Easton, Md., December 15, 2011 — As we wind down the remaining days of 2011 it is interesting to look back and reflect on the year of wine. Here are my thoughts on the Top Ten Wine Trends of 2011.
- South America Rules! So many wine drinkers are looking for value priced wines under $20 and South America was there to deliver. Malbecs from Argentina continue to grow in popularity but Chile’s Carmenère is also making great strides. Red aren’t the only stars here look for the unique Torrontes based whites from Argentina or the elegant Sauvignon Blancs of Chile. Look for more and more wines to surface from lesser known wine regions like Peru and Brazil.
- Wine Delivered to Your Door. Maryland just joined 37 other states in allowing shipments to consumers direct from wineries. This is definitely a step in the right direction allowing MD wineries to ship to other states and out of state wineries to ship to MD. Sadly shipments are not permitted to and from wine retailers so there is still more work to be done. Learn more abou tthis issue at www.freethegrapes.com
- Desperately Seeking Natural Wines. Consumers are increasingly looking for wines that are made with the least amount processing as possible. The old stereotype that organic wines won’t taste great is disappearing and there is a great thirst for organic, biodynamic and sustainable winemaking.
- Think and Drink Local. More and more consumers are turning to local wineries to experience what once was only found in California. Local wineries in every state give consumers the chance to tour, taste and experience wine without hopping a plane. Every state in the union has a winery including Alaska—think ice wine.
- Celebrity Crush. More and more celebrities are bitten by the wine bug every year. This year some notable additions include purchases of wineries in Virginia. Donald Trump who purchased the bankrupt Kluge winery and Steve Case co-founder of AOL who bought Sweely Estate Winery. Actor Stanley Tucci also launched a TV show called Vine Talk where celebrities sit around a table drinking and talking about wine. Will this celebrity wine invasion continue? Time will tell.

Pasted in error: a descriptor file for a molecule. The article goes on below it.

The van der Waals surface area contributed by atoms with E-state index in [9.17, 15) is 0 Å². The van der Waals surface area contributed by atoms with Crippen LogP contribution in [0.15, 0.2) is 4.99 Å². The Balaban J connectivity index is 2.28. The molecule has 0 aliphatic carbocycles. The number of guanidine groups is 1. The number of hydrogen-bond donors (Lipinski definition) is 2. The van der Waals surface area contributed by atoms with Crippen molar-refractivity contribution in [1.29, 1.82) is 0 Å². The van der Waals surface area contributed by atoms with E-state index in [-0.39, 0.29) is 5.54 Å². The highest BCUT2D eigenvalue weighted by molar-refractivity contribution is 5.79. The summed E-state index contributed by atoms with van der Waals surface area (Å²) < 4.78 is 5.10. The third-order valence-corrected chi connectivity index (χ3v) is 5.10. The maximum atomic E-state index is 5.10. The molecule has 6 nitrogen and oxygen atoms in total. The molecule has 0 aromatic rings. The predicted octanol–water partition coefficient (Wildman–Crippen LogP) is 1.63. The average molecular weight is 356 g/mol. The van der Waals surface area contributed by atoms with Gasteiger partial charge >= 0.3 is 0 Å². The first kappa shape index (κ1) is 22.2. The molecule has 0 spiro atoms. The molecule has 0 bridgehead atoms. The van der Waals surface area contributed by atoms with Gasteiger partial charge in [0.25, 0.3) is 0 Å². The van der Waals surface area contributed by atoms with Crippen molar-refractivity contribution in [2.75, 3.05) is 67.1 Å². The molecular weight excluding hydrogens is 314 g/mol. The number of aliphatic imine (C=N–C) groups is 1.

- Thinking Outside the Bottle. Consumers are more and more comfortable with alternative packaging like the dreaded box. Premium boxes like Bota Box, Blanc Box and Big House are giving consumers a tastier option in box wine. Tetra Pak Cartons, Wine Tubes, Plastic bottles and pouches are also a trend. At this year’s Aspen Food & Wine Festival the American Plastics Council featured some of these products.
- Oddballs Rule. Consumers are drinking more off beat varietals like Tempranillo, Petite Sirah, Gruner Veltliner and Albarino as they look to expand their horizons and stretch their wine budgets. Chardonnay and Cabernet are still strong but the Millennial (twenty something’s), Gen X and some adventurous Boomer consumers are more willing to give new varietals a try.
- Grape Technology. Apps, Blogs and wine websites are increasingly giving consumers a place to turn for information on wine. These forums along with social media are a great alternative from the traditional media perspective found in the wine magazines and from wine critics. If your friend in Oregon likes a certain Pinot Noir that might give you more of an idea on how it tastes then the traditional tasting notes and ratings that have ruled in the past.
- Women in Wine. Women consume the majority of the wine in this country but have made up a smaller role in the wine industry. This continues to change with more and more women entering the industry and achieved either the Master Sommelier or Master of Wine ranks. Women wine makers are found all over the world and craft some of the most highly decorated and priced on the market.
- Table Wine. Wine is increasingly a normal part of the dinner experience in America. People in general know that in moderation red wine has heart health benefits and are incorporating it onto the dinner table. As more and more people experience and understand food and wine pairing this can only continue to trend upwards. Consumers that have travelled to Europe see firsthand how successfully wine can be part of the recipe of your meal.
Laurie Forster, The Wine Coach®, is a wine educator, author of the award-winning book The Sipping Point and host of a weekly radio show by the same name on WBAL 1090AM. Her specialty is delivering wine edu-tainment for corporate events, group tastings and team-building seminars.
Laurie is also a sought after guest expert on radio shows across the country, including Martha Stewart Radio. You can reach her on twitter @thewinecoach or on Facebook at www.facebook.com/winecoach.
Read more of Laurie’s work at The Sipping Point in the Communities at the Washington Times.
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